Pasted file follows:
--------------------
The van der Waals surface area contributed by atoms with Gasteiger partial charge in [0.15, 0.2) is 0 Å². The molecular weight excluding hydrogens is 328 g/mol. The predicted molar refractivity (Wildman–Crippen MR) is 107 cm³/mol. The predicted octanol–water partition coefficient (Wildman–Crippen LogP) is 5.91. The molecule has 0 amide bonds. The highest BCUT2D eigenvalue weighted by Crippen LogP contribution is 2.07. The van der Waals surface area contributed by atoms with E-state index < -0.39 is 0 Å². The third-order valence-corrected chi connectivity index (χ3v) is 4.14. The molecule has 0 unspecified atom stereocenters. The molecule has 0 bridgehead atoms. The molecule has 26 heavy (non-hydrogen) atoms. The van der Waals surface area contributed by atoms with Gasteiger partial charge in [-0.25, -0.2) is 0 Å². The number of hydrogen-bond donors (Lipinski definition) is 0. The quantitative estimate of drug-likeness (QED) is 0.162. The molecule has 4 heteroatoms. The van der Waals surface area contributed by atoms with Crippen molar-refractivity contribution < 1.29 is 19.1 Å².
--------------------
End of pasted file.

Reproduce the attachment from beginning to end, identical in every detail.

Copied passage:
The van der Waals surface area contributed by atoms with Gasteiger partial charge in [0.15, 0.2) is 0 Å². The molecular weight excluding hydrogens is 328 g/mol. The predicted molar refractivity (Wildman–Crippen MR) is 107 cm³/mol. The predicted octanol–water partition coefficient (Wildman–Crippen LogP) is 5.91. The molecule has 0 amide bonds. The highest BCUT2D eigenvalue weighted by Crippen LogP contribution is 2.07. The van der Waals surface area contributed by atoms with E-state index < -0.39 is 0 Å². The third-order valence-corrected chi connectivity index (χ3v) is 4.14. The molecule has 0 unspecified atom stereocenters. The molecule has 0 bridgehead atoms. The molecule has 26 heavy (non-hydrogen) atoms. The van der Waals surface area contributed by atoms with Gasteiger partial charge in [-0.25, -0.2) is 0 Å². The number of hydrogen-bond donors (Lipinski definition) is 0. The quantitative estimate of drug-likeness (QED) is 0.162. The molecule has 4 heteroatoms. The van der Waals surface area contributed by atoms with Crippen molar-refractivity contribution < 1.29 is 19.1 Å².